Third Wave Entrepreneurs needed

For the last couple of years, a big problem for people aspiring to start a high street business in Brockley has been a lack of space. Most units were full, derelict or in limbo - occupied by dormant incumbent businesses.

But suddenly, there are options. Some spaces have been refurbished, while in other cases local businesses have decided to call it quits, freeing up the space. The list of opportunities in the area includes:

- The Broca Food Market - a prime site on the West Side, on the market now

- Degustation - a ready-made business with a long-term lease, for sale to new owners to take on and grow

- Birds Dress Agency - still on the market in Brockley Cross, as is the largest unit in The Tea Factory, a potential cafe next to Green Tea Architects.

- 61 Loampit Hill - a small handsome shop on the corner with Tyrwhitt Road that lies empty following its recent renovation. A new tenant could capitalise on its proximity to The Talbot, Brockley Market, Lewisham College and thousands of new flats down the hill in Lewisham

- El's Kitchen - a prime retail spot in Ladywell, where a popular deli stood until the owner chose to sell-up for health reasons.

- Smiles - a restaurant space in Brockley is a rare opportunity. However, it's on the market in a pretty sorry state - not a project for the faint-hearted.

- Albertine's is an even rarer beast, a bone fide pub. It needs significant investment and has been on the market for a long time, but until recently, pitched as a going concern. However, its recent closure means that any incoming landlord would enjoy a clean break with its past.

- And finally, Network Rail is at last renovating its derelict unit on Brockey Road, creating a new space next to the station.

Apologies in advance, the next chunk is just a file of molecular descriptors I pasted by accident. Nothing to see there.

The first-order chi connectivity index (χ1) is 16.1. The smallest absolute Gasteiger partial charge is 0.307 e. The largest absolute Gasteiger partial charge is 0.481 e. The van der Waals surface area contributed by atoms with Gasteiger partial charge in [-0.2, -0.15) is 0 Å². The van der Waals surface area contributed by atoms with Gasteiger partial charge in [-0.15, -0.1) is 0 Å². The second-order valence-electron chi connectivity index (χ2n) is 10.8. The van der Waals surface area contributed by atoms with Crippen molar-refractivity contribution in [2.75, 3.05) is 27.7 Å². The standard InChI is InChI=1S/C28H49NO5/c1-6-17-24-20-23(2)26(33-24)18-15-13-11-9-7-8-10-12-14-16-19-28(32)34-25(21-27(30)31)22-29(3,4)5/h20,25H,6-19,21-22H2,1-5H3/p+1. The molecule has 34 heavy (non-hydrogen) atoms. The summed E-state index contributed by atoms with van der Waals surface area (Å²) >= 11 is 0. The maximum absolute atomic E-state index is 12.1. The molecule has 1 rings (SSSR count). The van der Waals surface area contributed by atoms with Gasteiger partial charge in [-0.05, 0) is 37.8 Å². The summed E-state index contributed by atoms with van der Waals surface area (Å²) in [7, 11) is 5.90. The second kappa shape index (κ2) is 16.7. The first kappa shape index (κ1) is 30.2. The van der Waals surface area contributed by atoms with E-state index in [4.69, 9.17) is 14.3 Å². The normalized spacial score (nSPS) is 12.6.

To fill these spaces, we need a new generation of entrepreneurs to give Brockley a shot - a Third Wave.

Obviously, Brockley's timeline divides neatly into two periods with 2007 the pivotal year: Before Brockley Central (BBC) and Anno Bloggerati (AB) thereafter. The First Wave of Brockley businesses therefore, were all those which came before Brockley Central's birth - from Mr Lawrence, Le Querce and Jam Circus to The Barge, Fishy Business, Cinnamon and Sounds Around. The Second Wave began with Degustation and The Broca cafe - the first new businesses that we got to get excited about. The Third Wave starts now, with the departure of Degustation and the arrival of Sodo Pizza in Honor Oak.

The First Wave consisted mostly of businesses that opened in the just because Brockely was there. The Second Wave was characterised by businesses that opened with a stronger sense of possibility about what Brockley could be - The Orchard, The Gantry, El's, Arlo & Moe, Gently Elephant, Geddes and Brockley Market - all sought to raise the bar for the area.

The Third Wave looks like it might be very different again. Sodo is a first: An established restaurant that's built a fanbase elsewhere in London but looked this way to expand - an indicator of the area's growing profile. The imminent opening of a traditional barber station in Midtown suggests that hipsters will also play an important role in the Third Wave. Whoever else comes, they will be met by previously untapped demand.